WHEN Bradford’s grand new concert hall opened in 1853 its founder, Alderman Samuel Smith, declared it was to have the effect of ‘suppressing the immorality and vice prevalent among our population’.

St George’s Hall initially hosted grand musical soirees, Masonic balls and orchestral concerts - and 168 years later it is still centre stage in the city’s cultural life. Audiences have been entertained by the likes of David Bowie, Queen, the Rolling Stones, Led Zeppelin, Blondie, Bryan Adams, Take That, Shirley Bassey, Billy Connolly, the Stereophonics and Little Richard, and it is home to the Halle Orchestra. Some of the most significant figures of the 19th and 20th centuries have appeared there, not least Charles Dickens, Winston Churchill, Benazir Bhutto and Emmeline Pankhurst, and it has been a court room, a cinema - even an airport lobby.

Now the story of the Victorian venue is told on a new website - stgeorgeshallheritage-bradford.co.uk - tracing its history and how it has survived and adapted through two world wars, changes of ownership and most recently a global pandemic. Supported by the National Lottery Heritage Fund, the website illustrates the historical, cultural and aesthetic significance of St George’s Hall. It includes a timeline, exhibitions including Black History events and rock and pop, and invites people to share their memories of the venue.

Bradford Theatres general manager Adam Renton said: “We hope people of all ages will enjoy browsing the new site and learning about Bradford’s first public grand building and its heritage, and perhaps share their own memories and experiences of St George’s Hall. A big thank you to the National Lottery Heritage Fund for enabling us to launch the site.”

St George’s Hall opened in 1853 with a three-day concert. The following year Charles Dickens read A Christmas Carol to a “riveted” packed audience.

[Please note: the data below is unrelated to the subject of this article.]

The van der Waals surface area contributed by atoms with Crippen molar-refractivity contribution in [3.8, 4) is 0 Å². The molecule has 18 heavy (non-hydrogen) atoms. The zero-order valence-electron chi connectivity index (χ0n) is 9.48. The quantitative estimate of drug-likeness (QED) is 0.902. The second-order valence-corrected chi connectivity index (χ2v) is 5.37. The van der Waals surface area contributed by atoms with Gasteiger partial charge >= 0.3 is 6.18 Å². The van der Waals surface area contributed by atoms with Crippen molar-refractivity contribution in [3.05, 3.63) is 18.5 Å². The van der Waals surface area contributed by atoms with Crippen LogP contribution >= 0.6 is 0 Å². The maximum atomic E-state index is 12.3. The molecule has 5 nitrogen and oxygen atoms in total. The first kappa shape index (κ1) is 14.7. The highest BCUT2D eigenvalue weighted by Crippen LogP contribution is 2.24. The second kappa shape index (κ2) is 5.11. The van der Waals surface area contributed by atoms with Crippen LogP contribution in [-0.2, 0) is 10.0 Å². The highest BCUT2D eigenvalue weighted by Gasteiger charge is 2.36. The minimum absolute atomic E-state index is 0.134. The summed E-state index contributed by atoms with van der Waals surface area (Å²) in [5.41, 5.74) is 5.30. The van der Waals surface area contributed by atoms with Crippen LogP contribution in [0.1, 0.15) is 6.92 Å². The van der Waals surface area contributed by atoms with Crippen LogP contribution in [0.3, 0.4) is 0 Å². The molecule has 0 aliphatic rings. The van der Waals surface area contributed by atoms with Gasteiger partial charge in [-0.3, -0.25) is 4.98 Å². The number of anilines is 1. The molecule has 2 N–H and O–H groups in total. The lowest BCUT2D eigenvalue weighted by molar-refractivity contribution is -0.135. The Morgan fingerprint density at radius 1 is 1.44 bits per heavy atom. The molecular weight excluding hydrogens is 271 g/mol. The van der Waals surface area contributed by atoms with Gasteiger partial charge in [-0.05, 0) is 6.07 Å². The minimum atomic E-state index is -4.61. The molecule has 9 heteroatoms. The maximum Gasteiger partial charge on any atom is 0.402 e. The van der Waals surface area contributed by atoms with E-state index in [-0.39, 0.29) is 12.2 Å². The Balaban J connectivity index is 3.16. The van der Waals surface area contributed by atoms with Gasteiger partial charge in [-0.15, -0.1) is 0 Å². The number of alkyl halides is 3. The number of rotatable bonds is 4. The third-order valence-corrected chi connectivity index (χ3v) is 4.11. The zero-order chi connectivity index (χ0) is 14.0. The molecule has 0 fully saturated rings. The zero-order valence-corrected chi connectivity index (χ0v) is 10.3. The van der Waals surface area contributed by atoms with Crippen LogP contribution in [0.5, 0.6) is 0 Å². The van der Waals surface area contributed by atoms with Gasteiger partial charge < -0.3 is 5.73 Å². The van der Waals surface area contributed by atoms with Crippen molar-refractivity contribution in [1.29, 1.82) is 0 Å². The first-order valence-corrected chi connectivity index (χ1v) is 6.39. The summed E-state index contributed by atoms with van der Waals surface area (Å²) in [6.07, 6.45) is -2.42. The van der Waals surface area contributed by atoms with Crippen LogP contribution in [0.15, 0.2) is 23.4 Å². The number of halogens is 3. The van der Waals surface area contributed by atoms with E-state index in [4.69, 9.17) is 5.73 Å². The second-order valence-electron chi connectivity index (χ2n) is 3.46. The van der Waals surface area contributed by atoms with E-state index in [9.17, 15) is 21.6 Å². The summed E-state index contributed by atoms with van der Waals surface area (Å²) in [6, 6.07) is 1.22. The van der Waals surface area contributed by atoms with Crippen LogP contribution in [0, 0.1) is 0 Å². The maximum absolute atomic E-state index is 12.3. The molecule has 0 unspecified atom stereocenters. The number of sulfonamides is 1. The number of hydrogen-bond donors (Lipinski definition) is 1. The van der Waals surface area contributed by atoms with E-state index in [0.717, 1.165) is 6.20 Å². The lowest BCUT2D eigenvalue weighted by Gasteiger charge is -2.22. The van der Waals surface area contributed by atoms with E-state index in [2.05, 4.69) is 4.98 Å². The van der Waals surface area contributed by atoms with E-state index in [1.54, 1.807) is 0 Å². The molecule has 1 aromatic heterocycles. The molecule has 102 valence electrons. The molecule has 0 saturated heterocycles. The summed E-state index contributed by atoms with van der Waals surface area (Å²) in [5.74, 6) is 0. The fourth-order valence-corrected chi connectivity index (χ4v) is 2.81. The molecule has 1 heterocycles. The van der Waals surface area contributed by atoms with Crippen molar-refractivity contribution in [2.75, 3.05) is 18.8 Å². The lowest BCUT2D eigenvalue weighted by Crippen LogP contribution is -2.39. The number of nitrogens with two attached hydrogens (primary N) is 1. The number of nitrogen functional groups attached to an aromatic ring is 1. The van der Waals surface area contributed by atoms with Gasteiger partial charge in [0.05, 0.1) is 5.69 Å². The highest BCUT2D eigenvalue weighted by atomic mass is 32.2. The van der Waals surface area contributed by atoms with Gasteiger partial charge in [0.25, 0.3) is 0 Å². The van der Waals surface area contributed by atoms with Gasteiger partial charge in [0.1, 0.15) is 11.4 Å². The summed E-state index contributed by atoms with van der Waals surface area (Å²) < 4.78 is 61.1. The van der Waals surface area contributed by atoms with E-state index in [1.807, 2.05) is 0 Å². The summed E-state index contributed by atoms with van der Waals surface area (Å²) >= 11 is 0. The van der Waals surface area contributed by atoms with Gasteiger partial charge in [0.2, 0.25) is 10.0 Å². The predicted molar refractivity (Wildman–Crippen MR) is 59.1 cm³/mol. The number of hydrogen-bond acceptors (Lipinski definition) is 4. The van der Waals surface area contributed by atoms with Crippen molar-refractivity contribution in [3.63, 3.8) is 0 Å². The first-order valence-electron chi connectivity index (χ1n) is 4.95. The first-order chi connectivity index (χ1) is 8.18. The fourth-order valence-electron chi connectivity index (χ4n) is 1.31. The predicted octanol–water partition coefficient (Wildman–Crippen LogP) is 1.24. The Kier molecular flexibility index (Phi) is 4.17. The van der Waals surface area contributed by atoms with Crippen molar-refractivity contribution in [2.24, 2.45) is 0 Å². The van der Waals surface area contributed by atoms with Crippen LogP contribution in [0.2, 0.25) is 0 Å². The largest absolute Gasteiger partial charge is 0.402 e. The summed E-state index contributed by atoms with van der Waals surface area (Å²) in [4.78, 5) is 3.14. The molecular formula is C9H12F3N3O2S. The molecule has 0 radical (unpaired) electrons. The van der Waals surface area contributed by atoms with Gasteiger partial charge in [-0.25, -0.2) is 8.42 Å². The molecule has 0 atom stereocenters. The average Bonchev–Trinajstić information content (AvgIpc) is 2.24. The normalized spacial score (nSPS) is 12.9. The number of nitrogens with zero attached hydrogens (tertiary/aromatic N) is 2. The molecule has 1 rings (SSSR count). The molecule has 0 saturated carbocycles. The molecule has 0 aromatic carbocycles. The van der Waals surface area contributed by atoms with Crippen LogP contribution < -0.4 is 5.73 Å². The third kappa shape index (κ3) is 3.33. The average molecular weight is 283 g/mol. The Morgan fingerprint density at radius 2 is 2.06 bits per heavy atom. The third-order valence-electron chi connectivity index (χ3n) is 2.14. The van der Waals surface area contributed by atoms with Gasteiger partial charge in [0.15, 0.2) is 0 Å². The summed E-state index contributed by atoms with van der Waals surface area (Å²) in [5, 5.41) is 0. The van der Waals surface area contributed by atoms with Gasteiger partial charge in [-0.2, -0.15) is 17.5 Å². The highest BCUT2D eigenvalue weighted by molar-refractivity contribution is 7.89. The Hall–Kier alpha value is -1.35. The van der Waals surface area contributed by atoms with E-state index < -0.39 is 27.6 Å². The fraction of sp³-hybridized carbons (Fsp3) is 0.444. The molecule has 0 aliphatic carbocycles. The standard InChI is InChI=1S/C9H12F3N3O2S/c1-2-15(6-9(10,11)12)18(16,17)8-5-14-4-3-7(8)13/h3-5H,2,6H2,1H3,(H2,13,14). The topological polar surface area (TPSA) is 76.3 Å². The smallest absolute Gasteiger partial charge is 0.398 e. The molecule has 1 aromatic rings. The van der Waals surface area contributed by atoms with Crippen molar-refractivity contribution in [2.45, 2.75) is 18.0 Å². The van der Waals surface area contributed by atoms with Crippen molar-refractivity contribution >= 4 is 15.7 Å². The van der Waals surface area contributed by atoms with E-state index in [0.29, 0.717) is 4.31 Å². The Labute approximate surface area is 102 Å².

In 1873 one of the earliest African American vocal groups, the Jubilee Singers, performed at the concert hall. The group was mainly made up of freed slaves from Fisk University in Nashville; they introduced slave songs to the world, preserving the musical tradition and breaking racial barriers in the late 19th century.

In 1904 there was a Royal visit to St George’s Hall when the Prince and Princess of Wales (later King George V and Queen Mary) attend a Grand Reception after opening Cartwright Hall and unveiling the city’s statue of Queen Victoria.

The following year saw illusionist and escape artist Harry Houdini appear - and disappear - on the stage for a week-long run, finding time for a jail-breaking stunt in another Bradford building while he was here...

St George’s Hall has been a platform for notable politicians and trailblazers, including Suffragette leader Emmeline Pankhurst who was heckled when she spoke at a 1907 meeting in support of votes for women. The Labour Party, formed in Bradford, held many meetings at the venue and in 1914 young men lined up to be recruited to the Bradford Pals.

The hall became a cinema in the 1920s, with its first screening The Eagle starring Rudolph Valentino. It was a cinema until 1948 when, saving it from a risk of demolition, it was purchased by Bradford Corporation.

In 1953 - a century after it first opened - St George’s Hall re-opened as a municipal concert hall. A celebratory concert featured performances from BBC Northern Orchestra and Bradford Festival Choral Society, which has a longstanding association with the venue.

In the Sixties the auditorium rocked to popular live music - including the Rolling Stones, who came on their second UK tour in May 1964. And if you were flying off to the sun from Yeadon Airport in 1964 you may have found yourself checking in with your luggage at St George’s Hall first. For five years travellers relaxed in a lounge at the venue, before taking a coach to the airport.

In 1984, after a year-long closure and a £2m refurbishment, the historic hall re-opened. In 1985, following the Valley Parade fire, three nights of benefit concerts took place at St George’s Hall to raise money for those affected, with Bradford acts Kiki Dee, The Cult and Smokie on the line-up.

The venue closed in 2016 for a £9.5m restoration and opened in 2019 with a gala celebration headlined by Beverley Knight. The refurbishment included major works to the roof and stone work, increased front-of-house areas and upgraded seating.

Posters, tickets and programmes from past shows are displayed in the bar areas.

In 2020, like all live venues, the hall closed due to the pandemic but later opened as a Covid testing hub. Now the team is preparing to re-open it as a concert venue, with acts booked for later this year.